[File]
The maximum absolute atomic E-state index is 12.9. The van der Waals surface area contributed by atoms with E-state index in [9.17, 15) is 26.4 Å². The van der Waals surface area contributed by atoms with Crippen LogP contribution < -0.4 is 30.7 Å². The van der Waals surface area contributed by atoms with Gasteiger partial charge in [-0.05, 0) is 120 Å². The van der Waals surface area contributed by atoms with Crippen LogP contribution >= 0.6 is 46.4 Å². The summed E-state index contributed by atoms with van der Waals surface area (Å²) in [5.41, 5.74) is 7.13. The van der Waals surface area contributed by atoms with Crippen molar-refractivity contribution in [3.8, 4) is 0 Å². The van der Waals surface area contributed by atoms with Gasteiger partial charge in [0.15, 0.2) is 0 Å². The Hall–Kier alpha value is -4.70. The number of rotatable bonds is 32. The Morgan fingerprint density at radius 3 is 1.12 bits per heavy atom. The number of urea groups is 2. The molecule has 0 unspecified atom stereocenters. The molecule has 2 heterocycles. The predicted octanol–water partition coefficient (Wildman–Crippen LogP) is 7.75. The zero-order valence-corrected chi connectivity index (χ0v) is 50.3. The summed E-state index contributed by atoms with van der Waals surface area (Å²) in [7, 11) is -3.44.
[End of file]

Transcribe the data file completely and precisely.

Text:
The maximum absolute atomic E-state index is 12.9. The van der Waals surface area contributed by atoms with E-state index in [9.17, 15) is 26.4 Å². The van der Waals surface area contributed by atoms with Crippen LogP contribution < -0.4 is 30.7 Å². The van der Waals surface area contributed by atoms with Gasteiger partial charge in [-0.05, 0) is 120 Å². The van der Waals surface area contributed by atoms with Crippen LogP contribution >= 0.6 is 46.4 Å². The summed E-state index contributed by atoms with van der Waals surface area (Å²) in [5.41, 5.74) is 7.13. The van der Waals surface area contributed by atoms with Crippen molar-refractivity contribution in [3.8, 4) is 0 Å². The van der Waals surface area contributed by atoms with Gasteiger partial charge in [0.15, 0.2) is 0 Å². The Hall–Kier alpha value is -4.70. The number of rotatable bonds is 32. The Morgan fingerprint density at radius 3 is 1.12 bits per heavy atom. The number of urea groups is 2. The molecule has 0 unspecified atom stereocenters. The molecule has 2 heterocycles. The predicted octanol–water partition coefficient (Wildman–Crippen LogP) is 7.75. The zero-order valence-corrected chi connectivity index (χ0v) is 50.3. The summed E-state index contributed by atoms with van der Waals surface area (Å²) in [7, 11) is -3.44.